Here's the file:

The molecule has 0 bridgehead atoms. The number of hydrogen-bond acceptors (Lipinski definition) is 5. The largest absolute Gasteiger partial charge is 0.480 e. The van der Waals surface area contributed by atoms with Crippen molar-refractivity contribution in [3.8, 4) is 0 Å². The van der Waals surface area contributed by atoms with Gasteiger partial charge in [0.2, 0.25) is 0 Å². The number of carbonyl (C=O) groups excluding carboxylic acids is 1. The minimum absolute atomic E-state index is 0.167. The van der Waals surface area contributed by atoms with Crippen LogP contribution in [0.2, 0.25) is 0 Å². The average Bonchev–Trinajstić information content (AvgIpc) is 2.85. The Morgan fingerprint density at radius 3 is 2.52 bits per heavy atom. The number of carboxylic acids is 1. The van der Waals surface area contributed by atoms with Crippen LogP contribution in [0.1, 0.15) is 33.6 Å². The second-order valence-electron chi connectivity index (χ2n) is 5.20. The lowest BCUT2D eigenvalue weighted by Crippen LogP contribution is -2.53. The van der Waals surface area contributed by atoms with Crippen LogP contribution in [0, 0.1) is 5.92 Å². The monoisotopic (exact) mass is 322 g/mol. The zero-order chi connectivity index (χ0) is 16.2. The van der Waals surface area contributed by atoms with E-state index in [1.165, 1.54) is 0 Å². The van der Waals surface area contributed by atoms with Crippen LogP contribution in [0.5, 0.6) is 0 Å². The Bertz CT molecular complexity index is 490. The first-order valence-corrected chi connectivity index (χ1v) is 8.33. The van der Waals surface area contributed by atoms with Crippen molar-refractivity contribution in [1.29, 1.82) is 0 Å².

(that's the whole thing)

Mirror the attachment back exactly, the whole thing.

The molecule has 0 bridgehead atoms. The number of hydrogen-bond acceptors (Lipinski definition) is 5. The largest absolute Gasteiger partial charge is 0.480 e. The van der Waals surface area contributed by atoms with Crippen molar-refractivity contribution in [3.8, 4) is 0 Å². The van der Waals surface area contributed by atoms with Gasteiger partial charge in [0.2, 0.25) is 0 Å². The number of carbonyl (C=O) groups excluding carboxylic acids is 1. The minimum absolute atomic E-state index is 0.167. The van der Waals surface area contributed by atoms with Crippen LogP contribution in [0.2, 0.25) is 0 Å². The average Bonchev–Trinajstić information content (AvgIpc) is 2.85. The Morgan fingerprint density at radius 3 is 2.52 bits per heavy atom. The number of carboxylic acids is 1. The van der Waals surface area contributed by atoms with Crippen LogP contribution in [0.1, 0.15) is 33.6 Å². The second-order valence-electron chi connectivity index (χ2n) is 5.20. The lowest BCUT2D eigenvalue weighted by Crippen LogP contribution is -2.53. The van der Waals surface area contributed by atoms with Crippen LogP contribution in [0, 0.1) is 5.92 Å². The monoisotopic (exact) mass is 322 g/mol. The zero-order chi connectivity index (χ0) is 16.2. The van der Waals surface area contributed by atoms with E-state index in [1.165, 1.54) is 0 Å². The van der Waals surface area contributed by atoms with Crippen LogP contribution in [0.5, 0.6) is 0 Å². The Bertz CT molecular complexity index is 490. The first-order valence-corrected chi connectivity index (χ1v) is 8.33. The van der Waals surface area contributed by atoms with Crippen molar-refractivity contribution in [1.29, 1.82) is 0 Å².